I have no idea what my niece is going to do. Long term, I'm cautiously hopeful for her. Short term, I'm worried. But knowing what I know, I've detached from what's going on down there. If she drinks, she drinks, and there's nothing me or anyone can do about that. With that said, the day I got home from my trip down there, I fished out her senior picture and put it in my wallet. It's a prayer of sorts. It's my way of carrying her.

What I told her before I left for home was she's got a vulnerability, one she has to guard and protect for the rest of her life. There's no days off from that. There's no room for dishonesty, no room for denial. It's going to be a tough road for her. But, as they say, it is what it is.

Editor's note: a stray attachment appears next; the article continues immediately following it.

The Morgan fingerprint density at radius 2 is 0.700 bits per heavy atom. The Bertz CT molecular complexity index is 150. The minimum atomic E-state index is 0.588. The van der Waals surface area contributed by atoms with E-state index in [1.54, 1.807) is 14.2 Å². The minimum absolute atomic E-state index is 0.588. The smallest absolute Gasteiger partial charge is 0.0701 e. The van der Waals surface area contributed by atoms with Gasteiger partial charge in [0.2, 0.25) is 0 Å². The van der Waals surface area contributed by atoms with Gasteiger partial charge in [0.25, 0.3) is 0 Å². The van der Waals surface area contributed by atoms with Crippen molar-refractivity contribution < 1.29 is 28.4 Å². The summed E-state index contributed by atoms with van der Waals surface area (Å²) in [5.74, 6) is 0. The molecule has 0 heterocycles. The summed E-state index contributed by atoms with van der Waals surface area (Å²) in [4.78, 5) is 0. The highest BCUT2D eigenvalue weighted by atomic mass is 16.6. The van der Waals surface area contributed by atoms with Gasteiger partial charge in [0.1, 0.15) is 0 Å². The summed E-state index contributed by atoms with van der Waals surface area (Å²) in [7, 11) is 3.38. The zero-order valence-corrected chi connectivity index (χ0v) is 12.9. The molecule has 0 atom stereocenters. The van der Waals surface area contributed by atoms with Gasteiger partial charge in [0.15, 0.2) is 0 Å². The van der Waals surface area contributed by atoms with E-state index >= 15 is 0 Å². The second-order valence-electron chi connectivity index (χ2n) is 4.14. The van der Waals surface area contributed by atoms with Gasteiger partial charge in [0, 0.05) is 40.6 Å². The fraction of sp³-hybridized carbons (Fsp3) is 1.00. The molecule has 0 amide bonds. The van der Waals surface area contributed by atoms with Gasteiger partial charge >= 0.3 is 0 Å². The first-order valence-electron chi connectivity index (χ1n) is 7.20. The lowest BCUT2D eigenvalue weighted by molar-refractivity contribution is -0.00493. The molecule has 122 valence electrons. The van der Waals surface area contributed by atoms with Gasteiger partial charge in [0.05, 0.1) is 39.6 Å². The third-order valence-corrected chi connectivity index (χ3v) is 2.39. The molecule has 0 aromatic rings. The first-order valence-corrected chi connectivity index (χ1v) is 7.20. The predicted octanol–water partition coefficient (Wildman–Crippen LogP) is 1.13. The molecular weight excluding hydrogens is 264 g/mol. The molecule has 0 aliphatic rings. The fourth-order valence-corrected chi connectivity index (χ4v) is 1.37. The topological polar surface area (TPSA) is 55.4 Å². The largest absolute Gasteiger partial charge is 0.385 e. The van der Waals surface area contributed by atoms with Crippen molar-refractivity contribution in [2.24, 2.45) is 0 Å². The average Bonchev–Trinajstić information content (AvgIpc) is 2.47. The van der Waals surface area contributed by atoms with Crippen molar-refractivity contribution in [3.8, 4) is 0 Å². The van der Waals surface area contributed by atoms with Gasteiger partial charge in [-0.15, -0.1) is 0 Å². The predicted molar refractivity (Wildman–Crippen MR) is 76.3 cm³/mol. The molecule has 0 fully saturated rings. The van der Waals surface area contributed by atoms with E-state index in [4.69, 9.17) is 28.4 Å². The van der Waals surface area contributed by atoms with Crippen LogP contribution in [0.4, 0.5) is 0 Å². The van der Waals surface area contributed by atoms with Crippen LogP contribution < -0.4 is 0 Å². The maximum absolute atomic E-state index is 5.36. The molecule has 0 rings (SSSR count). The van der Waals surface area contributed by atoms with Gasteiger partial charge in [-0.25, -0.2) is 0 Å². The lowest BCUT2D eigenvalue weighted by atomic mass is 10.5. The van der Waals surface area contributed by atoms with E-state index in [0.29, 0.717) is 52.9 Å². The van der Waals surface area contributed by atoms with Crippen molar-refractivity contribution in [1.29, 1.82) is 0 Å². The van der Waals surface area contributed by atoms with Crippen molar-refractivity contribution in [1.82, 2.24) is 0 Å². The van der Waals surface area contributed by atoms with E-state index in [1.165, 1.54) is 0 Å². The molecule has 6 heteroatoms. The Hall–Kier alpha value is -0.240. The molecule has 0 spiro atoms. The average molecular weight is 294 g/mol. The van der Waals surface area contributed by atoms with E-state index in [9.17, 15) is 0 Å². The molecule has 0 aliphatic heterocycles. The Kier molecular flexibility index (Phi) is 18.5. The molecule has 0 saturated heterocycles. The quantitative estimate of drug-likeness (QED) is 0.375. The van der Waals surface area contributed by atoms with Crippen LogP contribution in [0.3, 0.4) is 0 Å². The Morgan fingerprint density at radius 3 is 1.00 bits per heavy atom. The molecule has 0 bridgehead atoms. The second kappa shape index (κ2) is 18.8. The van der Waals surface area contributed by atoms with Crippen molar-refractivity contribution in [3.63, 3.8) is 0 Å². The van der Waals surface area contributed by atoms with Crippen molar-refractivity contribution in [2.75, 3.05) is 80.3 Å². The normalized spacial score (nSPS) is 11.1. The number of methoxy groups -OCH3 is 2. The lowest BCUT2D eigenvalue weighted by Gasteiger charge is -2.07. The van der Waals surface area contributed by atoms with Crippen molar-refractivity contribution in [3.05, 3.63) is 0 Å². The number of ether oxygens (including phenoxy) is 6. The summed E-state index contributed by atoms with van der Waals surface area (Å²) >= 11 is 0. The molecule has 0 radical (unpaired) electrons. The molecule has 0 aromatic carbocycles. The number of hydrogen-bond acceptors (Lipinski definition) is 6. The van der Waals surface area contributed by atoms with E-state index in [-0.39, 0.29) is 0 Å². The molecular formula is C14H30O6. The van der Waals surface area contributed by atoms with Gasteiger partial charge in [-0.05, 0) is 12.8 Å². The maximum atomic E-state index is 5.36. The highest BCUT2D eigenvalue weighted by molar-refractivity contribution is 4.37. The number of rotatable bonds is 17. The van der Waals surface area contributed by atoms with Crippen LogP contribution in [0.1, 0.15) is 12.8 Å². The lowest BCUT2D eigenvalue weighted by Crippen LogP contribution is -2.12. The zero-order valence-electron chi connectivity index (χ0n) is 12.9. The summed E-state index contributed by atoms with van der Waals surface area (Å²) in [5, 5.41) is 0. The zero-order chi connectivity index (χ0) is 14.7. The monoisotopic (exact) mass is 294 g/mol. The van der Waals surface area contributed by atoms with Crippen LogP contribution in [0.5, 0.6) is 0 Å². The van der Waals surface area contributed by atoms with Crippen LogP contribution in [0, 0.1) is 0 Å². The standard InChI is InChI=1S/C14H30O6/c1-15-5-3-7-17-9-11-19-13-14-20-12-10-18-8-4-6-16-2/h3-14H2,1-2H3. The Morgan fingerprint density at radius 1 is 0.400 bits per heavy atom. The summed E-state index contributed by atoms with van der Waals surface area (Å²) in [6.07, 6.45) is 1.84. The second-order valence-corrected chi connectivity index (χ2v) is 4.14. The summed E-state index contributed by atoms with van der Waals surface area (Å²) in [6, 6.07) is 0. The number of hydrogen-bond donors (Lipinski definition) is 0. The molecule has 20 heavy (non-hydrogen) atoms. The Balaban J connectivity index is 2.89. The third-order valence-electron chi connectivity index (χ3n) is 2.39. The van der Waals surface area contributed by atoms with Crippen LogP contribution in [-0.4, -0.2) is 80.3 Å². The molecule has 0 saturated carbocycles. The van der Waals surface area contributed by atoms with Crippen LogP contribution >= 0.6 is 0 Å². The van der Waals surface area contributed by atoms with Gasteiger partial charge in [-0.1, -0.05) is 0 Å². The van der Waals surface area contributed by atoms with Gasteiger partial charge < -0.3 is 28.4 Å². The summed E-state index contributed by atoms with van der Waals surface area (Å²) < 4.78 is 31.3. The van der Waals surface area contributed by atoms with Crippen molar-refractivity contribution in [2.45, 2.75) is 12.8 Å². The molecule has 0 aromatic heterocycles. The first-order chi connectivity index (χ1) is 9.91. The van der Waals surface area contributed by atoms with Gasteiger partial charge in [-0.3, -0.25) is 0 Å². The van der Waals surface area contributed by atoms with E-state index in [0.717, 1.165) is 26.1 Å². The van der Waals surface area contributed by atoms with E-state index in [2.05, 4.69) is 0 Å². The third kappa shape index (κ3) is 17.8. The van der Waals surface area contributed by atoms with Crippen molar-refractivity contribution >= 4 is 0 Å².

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Old 02-07-2015, 07:14 PM
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Zoso - I'm glad that your niece is reading the book you recommended, and it sounds as if she is doing well.

As an RA, I think the way you are handling it is really cool. You obviously love her, you know more than most people about addiction, but you're letting her find her way through it all, being a cheerleader on the sidelines. Most of the people I am closest to, to this day, did the same thing.

Big hugs and prayers to both of you,

Amy
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Old 02-07-2015, 09:29 PM
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Zoso, I too admire how you are handling this and your niece is blessed to have an uncle like you.